The mode pin can be either left unconnected which will mean that only on or possibly 2 LEDs will light at once or ic can be connected to positive after the diode which will light up all the LEDs beneath the one which shows the value (i.e. dot or bar mode) My advice is use dot mode. Lighting up all the other LEDs uses extra current and might cause a slight change in the readings due to increased voltage drop in the wires the the batteries.

  49. — Dave Garfield    Jul 11, 2008 18:54 PM    #

    When might we expect the second part of this fascinating article? I’m sure that the step-by-step instructions will be valuable to those less electronically adept.
    Thank you for this article! The information is quite valuable to we EV owners and aspirants!

  50. — James May    Jul 14, 2008 18:44 PM    #

    I know, I know! I’ll get on it!

  51. — Mike M    Jul 15, 2008 09:37 AM    #

    Thank You…

  52. — Cyrus    Sep 12, 2008 19:39 PM    #

    Can you provide a pcb that we can get etched? That would be great. I’m converting a fiat 124 with my engineering class and I want to use this

  53. — EVdude    Sep 13, 2008 18:22 PM    #

    Can you tell me how much you would charge me to make thirteen of the 12 volt versions of the bargraph monitors. I will not need them immediately and may not be able to pay for them for several weeks but i will buy them and pay to have them shipped to my address if they don’t cost too much.

  54. — James May    Sep 13, 2008 18:42 PM    #

    Hi, you guys have caught me napping again!
    OK, I’ll write some sort of part 2 this week. There’s actually no PCB to etch right now as I used stripboard to make the existing meters. I’ll design a PCB for you to etch but it probably will not look too different from standard stripboard.
    EVdude – Can you let me think about the pricing for a few days?

  55. — EVdude    Sep 13, 2008 19:35 PM    #

    that will be fine. i won’t start until at least next month with the conversion. just let me know when you can because there is no rush on them.

  56. Mike M    Sep 15, 2008 14:56 PM    #


  57. — Jim B    Sep 20, 2008 19:47 PM    #

    Hi Guys, Just to let you know, On Ebay, theres a Chinese Co.(Asia Eng) that sells LCD voltmeters that dosen’t require Pwr. Just run your 2 leads from your Batt to the Meter. There small, 1.5“x3”, comes in Red, Grn, or Blue,& cost 14.95 which includes shippment. You can tell what your Batt. is at a glance. It seems like it would be a lot less work than the Bargraph monitor

  58. — Malcolm    Sep 21, 2008 11:26 AM    #

    Hi James! Excellent idea and a fun project! I guess I’ll add my name to your list as I’m very interested in making one of these myself for my car. Even a picture of the board layout would be helpful. I’m of course interested in etched boards if you do make them. Anyone have part numbers from mouser or digikey for the parts? -Malcolm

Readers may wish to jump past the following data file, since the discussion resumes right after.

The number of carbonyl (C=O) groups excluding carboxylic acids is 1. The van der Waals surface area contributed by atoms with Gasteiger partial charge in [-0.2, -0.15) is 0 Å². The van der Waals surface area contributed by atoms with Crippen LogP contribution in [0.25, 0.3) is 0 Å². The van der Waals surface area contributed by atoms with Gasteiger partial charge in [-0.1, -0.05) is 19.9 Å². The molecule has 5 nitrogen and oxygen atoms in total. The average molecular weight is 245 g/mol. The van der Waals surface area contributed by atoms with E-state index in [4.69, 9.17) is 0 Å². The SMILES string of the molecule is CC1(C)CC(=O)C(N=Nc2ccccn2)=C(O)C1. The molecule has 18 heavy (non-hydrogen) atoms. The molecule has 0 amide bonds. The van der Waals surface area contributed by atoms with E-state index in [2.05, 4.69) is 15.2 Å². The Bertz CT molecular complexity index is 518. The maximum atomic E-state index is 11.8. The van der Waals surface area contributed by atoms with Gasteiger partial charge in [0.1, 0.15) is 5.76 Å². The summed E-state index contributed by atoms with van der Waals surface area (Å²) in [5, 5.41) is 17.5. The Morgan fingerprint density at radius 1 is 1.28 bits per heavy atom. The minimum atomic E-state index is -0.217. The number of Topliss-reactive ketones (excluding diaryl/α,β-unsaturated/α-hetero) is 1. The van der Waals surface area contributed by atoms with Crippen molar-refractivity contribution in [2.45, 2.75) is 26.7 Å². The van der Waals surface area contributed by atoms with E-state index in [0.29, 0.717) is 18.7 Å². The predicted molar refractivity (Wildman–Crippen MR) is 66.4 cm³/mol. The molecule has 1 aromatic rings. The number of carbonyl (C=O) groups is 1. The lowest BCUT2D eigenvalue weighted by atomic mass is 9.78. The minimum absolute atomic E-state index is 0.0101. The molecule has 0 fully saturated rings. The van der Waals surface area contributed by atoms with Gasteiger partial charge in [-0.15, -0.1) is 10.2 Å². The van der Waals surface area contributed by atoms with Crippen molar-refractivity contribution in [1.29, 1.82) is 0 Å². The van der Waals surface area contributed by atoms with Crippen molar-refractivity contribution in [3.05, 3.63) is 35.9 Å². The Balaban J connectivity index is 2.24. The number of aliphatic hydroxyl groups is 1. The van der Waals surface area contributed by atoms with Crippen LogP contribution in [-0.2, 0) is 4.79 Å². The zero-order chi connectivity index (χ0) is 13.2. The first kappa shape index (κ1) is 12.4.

59. — James May    Sep 22, 2008 06:30 AM    #

    Hi Malcolm and everyone. I am in the process of writing part 2 to this article. Some of the diagrams have been completed already. It’s quite slow going because presentation is not my string point! Most of the parts came from CPC which is a UK subsidiary of Farnell. I went to Farnell for the bits I could not get from CPC. The 200 Ohm trimmer was one of these.

  60. — James May    Sep 28, 2008 22:56 PM    #

    Hi. I have completed all my diagrams now, that’s the hard part. I think part 2 of the article will be up in 2 or 3 days.

  61. Mike M    Oct 09, 2008 12:00 PM    #

    part 2?

  62. — James May    Oct 09, 2008 12:47 PM    #

    The article is written. I have a couple of photos to add to it. It just isn’t live yet.

  63. IBDilbert    Nov 21, 2008 23:39 PM    #

    Can’t wait to see part 2! Great work! This monitor is exactly what I’m looking for and not to complicated for a DIY project!!!

  64. — James May    Nov 22, 2008 14:12 PM    #


    Part 2 is available on the www.evconvert.com home page at the moment.

  65. — Alec B    Dec 03, 2008 11:00 AM    #

    I just noticed this link, so I’m still checking it out, but if enough people are interested, I will design and make available (via eBay perhaps) a microcontroller-based battery monitor, with a small color or B/W graphics LCD display, which will have some intelligence (Battery #5 undervoltage!). Let me know your thoughts, and any inputs for what to add.

    - Alec

  66. Tom R Simenstad    Jan 27, 2009 05:35 AM    #

    For those of us who use different LEDs than James, note that R3+R4+R5 sets the LED current.

  67. Tom R Simenstad    Jan 27, 2009 05:37 AM    #

    James, did you get any PCBs made? I could take 10.

  68. Tom R Simenstad    Jan 31, 2009 09:22 AM    #

    Impatient me started, using strip board. It’s OK for a cirquit with so few components. Just cut out the individual boards. My cutting didn’t come out as nice as yours, James. I used my Dremel with a circle saw blade which flexed a bit so I didn’t get a perfectly straight edge. The Dremel works very well on flesh, too.

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  70. michael brooks    Jun 25, 2009 14:42 PM    #

    Hi, Great Idea. I made a pcb layout and used cheap glossy paper and a laser printer to transfer. My first one worked. 12 more to go. Email me if you want the layout.